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Before anyone writes that off as an anomaly, “Eternals” tackled a similar introduction of a dense mythology on the bigger screen, with equally mixed results. It’s a reminder that while film-goers have had more than a decade to get to know characters like Iron Man, Captain America and Thor, introducing some of these lesser-known heroes can pose a more formidable challenge beyond catering to the most ardent fans.
For Marvel, there are warning signs in that, since “Moon Knight” will be followed by several series based on second-tier characters, although the next two on the horizon, “Ms. Marvel” (which is due in June) and “She-Hulk,” at least have the benefit of sharing franchises and name recognition with existing Avengers.
Ultimately, “Moon Knight’s” murky storytelling appeared to squander its principal assets, which included the cool look of the character — a costume that was too seldom used — and the presence of Isaac, who possesses additional genre credentials via the “Star Wars” sequels.

Taking its time in peeling back the layers of the character’s complicated backstory, “Moon Knight” took a weird plunge into the Egyptian mythology behind it, in ways that became increasingly confounding and surreal.

By the time the protagonist’s two halves, Steven Grant and Marc Spector, wound up in a psychiatric hospital talking to an anthropomorphic hippo in the penultimate chapter, the question wasn’t so much being able to keep up with the story as whether bothering to do so was worth the effort.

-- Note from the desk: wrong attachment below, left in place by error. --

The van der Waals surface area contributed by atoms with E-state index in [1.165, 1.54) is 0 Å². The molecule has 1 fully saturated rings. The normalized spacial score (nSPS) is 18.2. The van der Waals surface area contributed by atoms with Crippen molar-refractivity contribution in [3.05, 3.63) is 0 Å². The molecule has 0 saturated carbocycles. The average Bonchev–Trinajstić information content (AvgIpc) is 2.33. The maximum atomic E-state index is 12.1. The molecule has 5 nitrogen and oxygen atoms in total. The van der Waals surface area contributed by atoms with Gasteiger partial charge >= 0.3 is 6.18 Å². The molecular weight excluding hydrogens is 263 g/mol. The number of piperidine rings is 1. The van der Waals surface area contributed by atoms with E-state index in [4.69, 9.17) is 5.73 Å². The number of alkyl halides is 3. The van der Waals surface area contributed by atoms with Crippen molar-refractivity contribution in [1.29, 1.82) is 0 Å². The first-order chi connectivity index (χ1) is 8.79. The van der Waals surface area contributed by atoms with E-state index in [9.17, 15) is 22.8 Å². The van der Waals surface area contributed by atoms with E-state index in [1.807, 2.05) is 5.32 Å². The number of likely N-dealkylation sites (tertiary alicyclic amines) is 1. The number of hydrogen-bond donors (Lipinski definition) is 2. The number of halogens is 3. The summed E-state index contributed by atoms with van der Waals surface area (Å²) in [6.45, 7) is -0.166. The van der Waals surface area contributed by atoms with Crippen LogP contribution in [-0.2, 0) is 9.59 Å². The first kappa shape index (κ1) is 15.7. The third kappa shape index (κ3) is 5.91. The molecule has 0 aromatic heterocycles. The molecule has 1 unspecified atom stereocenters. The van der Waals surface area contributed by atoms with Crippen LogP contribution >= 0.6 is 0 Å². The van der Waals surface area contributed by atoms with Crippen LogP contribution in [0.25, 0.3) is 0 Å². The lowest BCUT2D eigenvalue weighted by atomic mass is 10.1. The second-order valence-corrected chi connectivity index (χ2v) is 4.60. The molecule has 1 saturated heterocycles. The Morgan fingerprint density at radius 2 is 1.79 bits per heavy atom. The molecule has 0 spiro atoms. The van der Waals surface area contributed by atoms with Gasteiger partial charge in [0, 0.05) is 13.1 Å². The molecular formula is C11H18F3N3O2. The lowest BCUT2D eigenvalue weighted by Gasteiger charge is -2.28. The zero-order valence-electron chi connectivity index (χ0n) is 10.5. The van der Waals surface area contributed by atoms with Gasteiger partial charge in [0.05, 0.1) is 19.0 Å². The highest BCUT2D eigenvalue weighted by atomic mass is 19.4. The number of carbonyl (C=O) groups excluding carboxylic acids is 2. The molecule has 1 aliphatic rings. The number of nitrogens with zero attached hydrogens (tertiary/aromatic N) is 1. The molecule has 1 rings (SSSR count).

The sixth and final episode brought the plot to a messy close, seeking to stop the goddess Ammit from proceeding to “purify the souls of Cairo, and then the world.” In the customary credit sequence, the producers capped that off by introducing a third personality, Jake Lockley, also rooted in the comics. While that seemingly spelled the end for the show’s villain (Ethan Hawke), the finish — giving the god Khonshu the protégé he sought — paved the way for further adventures should Marvel so choose.

That last twist might be cause for celebration in narrower confines of the Marvel fan universe, but “Moon Knight” too often felt like it was one long Easter-egg sequence, conspicuously preaching to that choir.

Granted, Marvel has made clear that Disney+ offers the chance to explore different kinds of stories, but “Moon Knight” feels at best like a quirky showcase for Isaac and at worst a failed experiment in terms of execution and tone.